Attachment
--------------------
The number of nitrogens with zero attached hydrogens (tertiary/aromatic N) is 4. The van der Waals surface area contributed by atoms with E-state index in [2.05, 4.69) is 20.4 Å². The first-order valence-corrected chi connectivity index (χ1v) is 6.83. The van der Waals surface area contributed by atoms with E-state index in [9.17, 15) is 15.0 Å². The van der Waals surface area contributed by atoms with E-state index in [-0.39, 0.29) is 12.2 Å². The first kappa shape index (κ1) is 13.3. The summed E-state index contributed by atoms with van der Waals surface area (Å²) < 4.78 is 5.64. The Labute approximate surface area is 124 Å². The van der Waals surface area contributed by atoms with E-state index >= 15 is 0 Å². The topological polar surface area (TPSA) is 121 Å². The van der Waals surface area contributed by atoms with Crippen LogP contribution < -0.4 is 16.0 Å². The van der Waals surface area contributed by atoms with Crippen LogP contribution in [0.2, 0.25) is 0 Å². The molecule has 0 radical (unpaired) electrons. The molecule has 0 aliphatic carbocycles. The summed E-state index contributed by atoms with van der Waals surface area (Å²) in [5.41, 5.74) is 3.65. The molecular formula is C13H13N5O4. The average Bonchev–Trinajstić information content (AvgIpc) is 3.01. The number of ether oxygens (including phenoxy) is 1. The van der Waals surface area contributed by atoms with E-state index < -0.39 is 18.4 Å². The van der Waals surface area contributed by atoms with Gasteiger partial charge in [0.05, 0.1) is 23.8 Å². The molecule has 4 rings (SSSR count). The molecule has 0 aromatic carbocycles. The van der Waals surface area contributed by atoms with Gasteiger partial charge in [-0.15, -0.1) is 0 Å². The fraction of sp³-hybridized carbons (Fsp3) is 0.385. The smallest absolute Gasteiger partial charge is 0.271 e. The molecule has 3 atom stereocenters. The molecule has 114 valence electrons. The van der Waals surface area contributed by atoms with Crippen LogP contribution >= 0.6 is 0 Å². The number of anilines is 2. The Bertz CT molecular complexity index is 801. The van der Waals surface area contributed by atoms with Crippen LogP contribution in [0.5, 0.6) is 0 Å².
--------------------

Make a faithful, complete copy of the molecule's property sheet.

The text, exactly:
The number of nitrogens with zero attached hydrogens (tertiary/aromatic N) is 4. The van der Waals surface area contributed by atoms with E-state index in [2.05, 4.69) is 20.4 Å². The first-order valence-corrected chi connectivity index (χ1v) is 6.83. The van der Waals surface area contributed by atoms with E-state index in [9.17, 15) is 15.0 Å². The van der Waals surface area contributed by atoms with E-state index in [-0.39, 0.29) is 12.2 Å². The first kappa shape index (κ1) is 13.3. The summed E-state index contributed by atoms with van der Waals surface area (Å²) < 4.78 is 5.64. The Labute approximate surface area is 124 Å². The van der Waals surface area contributed by atoms with E-state index >= 15 is 0 Å². The topological polar surface area (TPSA) is 121 Å². The van der Waals surface area contributed by atoms with Crippen LogP contribution < -0.4 is 16.0 Å². The van der Waals surface area contributed by atoms with Crippen LogP contribution in [0.2, 0.25) is 0 Å². The molecule has 0 radical (unpaired) electrons. The molecule has 0 aliphatic carbocycles. The summed E-state index contributed by atoms with van der Waals surface area (Å²) in [5.41, 5.74) is 3.65. The molecular formula is C13H13N5O4. The average Bonchev–Trinajstić information content (AvgIpc) is 3.01. The number of ether oxygens (including phenoxy) is 1. The van der Waals surface area contributed by atoms with E-state index < -0.39 is 18.4 Å². The van der Waals surface area contributed by atoms with Gasteiger partial charge in [0.05, 0.1) is 23.8 Å². The molecule has 4 rings (SSSR count). The molecule has 0 aromatic carbocycles. The van der Waals surface area contributed by atoms with Gasteiger partial charge in [-0.15, -0.1) is 0 Å². The fraction of sp³-hybridized carbons (Fsp3) is 0.385. The smallest absolute Gasteiger partial charge is 0.271 e. The molecule has 3 atom stereocenters. The molecule has 114 valence electrons. The van der Waals surface area contributed by atoms with Crippen LogP contribution >= 0.6 is 0 Å². The number of anilines is 2. The Bertz CT molecular complexity index is 801. The van der Waals surface area contributed by atoms with Crippen LogP contribution in [0.5, 0.6) is 0 Å².